The festive season, surrounded by friends and family, is supposed be a joyous time, so the thought of being lonely during the holiday period may come as a surprise. However recent data analysis by CareChoices, an organisation offering information on social care and support, concluded that keywords related to loneliness at Christmas ranked higher than any other keywords on Google UK during this period.
However, according to a CareChoices, loneliness can affect all age groups, at any time of the year. Its analysis of loneliness and well-being data from the Office for National Statistics (ONS) suggested that 16–29-year-olds experienced the highest levels of loneliness, with 37% of this age group saying they felt lonely always, often or some of the time. The respective proportions were 27% of those aged 30-49, 24% of 50–69-year-olds, and 20% aged 70 and over.
On the positive side, 57% of those aged 70 and over reported that they hardly ever or never felt lonely.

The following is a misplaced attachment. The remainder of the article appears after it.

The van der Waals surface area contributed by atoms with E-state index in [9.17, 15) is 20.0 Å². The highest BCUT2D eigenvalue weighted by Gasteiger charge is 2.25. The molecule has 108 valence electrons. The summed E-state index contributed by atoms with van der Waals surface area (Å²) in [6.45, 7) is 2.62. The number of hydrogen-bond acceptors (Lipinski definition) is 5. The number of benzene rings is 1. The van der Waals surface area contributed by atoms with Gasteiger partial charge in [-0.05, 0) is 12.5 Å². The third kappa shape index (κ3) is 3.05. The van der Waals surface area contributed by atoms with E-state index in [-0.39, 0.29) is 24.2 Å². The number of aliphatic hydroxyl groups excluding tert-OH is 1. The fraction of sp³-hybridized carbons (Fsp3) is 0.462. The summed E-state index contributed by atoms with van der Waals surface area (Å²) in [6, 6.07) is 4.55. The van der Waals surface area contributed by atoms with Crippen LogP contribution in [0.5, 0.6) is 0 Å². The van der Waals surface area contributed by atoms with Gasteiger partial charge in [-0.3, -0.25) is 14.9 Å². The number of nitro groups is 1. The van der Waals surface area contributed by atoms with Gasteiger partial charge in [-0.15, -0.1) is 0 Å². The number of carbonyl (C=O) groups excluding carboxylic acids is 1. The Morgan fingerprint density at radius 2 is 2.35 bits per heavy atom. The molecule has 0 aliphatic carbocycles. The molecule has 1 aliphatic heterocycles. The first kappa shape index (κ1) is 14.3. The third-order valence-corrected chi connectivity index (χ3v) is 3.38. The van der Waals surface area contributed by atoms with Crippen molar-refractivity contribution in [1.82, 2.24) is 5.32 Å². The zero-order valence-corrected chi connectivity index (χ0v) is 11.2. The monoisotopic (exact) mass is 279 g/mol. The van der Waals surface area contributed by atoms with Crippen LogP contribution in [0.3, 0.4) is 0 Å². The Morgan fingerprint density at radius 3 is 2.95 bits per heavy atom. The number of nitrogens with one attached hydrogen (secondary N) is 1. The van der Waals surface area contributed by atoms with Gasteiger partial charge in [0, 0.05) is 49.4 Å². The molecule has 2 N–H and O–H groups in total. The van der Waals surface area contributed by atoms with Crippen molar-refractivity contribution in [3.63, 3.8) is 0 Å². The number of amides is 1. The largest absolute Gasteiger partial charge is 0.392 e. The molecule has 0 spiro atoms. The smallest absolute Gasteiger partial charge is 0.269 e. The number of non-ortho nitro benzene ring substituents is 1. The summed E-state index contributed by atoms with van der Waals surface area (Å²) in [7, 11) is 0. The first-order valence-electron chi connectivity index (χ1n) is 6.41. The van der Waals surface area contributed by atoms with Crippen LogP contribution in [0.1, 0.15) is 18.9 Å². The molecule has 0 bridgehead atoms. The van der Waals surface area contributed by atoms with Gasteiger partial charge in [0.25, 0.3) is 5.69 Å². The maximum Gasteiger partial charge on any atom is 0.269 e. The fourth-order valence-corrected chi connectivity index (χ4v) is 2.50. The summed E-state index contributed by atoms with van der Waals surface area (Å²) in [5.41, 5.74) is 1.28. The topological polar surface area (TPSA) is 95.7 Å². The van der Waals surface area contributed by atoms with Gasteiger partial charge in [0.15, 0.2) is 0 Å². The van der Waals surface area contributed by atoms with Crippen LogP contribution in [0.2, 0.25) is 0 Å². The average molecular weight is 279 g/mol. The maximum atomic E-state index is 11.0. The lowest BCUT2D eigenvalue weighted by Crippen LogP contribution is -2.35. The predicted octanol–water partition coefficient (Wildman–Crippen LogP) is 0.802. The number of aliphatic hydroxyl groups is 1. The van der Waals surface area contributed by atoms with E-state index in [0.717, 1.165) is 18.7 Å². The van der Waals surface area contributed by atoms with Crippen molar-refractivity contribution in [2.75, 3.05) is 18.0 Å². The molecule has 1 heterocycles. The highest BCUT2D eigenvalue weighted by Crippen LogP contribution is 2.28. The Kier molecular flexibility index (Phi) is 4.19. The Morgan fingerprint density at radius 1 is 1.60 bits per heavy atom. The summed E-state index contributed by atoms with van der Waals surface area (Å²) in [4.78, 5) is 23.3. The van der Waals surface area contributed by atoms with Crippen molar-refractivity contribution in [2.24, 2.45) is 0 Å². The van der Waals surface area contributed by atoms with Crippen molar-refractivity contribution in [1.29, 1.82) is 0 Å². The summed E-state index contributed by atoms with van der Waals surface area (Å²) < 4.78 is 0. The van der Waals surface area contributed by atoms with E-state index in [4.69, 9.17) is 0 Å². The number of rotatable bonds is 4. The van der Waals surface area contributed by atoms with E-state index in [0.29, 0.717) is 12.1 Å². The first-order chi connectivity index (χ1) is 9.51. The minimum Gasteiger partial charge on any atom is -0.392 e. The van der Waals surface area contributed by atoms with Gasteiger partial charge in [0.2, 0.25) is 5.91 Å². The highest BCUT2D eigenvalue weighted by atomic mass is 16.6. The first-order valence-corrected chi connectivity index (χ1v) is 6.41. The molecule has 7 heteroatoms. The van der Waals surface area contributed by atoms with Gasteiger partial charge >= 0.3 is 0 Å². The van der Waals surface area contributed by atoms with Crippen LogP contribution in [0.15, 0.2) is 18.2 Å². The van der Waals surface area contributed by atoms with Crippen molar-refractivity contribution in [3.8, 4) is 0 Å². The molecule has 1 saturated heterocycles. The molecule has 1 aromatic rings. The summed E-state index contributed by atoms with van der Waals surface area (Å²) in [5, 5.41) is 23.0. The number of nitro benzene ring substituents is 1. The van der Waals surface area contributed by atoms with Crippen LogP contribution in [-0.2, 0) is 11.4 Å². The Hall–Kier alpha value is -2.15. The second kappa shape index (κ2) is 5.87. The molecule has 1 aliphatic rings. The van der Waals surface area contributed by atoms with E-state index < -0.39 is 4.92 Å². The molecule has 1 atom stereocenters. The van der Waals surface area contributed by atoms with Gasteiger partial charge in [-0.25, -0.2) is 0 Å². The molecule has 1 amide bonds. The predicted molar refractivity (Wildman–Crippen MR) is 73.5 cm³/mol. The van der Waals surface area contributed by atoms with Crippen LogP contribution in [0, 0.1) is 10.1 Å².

'Loneliness on Christmas' Topped Google Searches
CareChoices also analysed data on Google keyword searches relating to loneliness at Christmas, which peaked over the holiday period. The analysis showed that during the month there were:
- 3600 searches for "loneliness on Christmas"
- 1300 searches for "alone at Christmas"
- 170 searches for "being alone at Christmas"
- 140 searches for "where to go for Christmas when you are alone"
- 90 searches for "waking up alone on Christmas"
- 90 searches for "no family or friends at Christmas"
A YouGov survey in 2019 discovered that 43% of the population had at some time felt 'stressed' during December, 26% 'depressed', and 23% 'lonely' during the Christmas period, with 25-34-year-olds experiencing the highest levels of loneliness, reported by 31% of this age group. People who were unemployed or not working for other reasons were most likely to report feeling lonely (27% and 33% respectively), whereas the retired population experienced the lowest levels of loneliness at 11%.
Not surprisingly perhaps, people who were separated or divorced, and those who never married, suffered the most, with 35% of each group reporting loneliness over Christmas.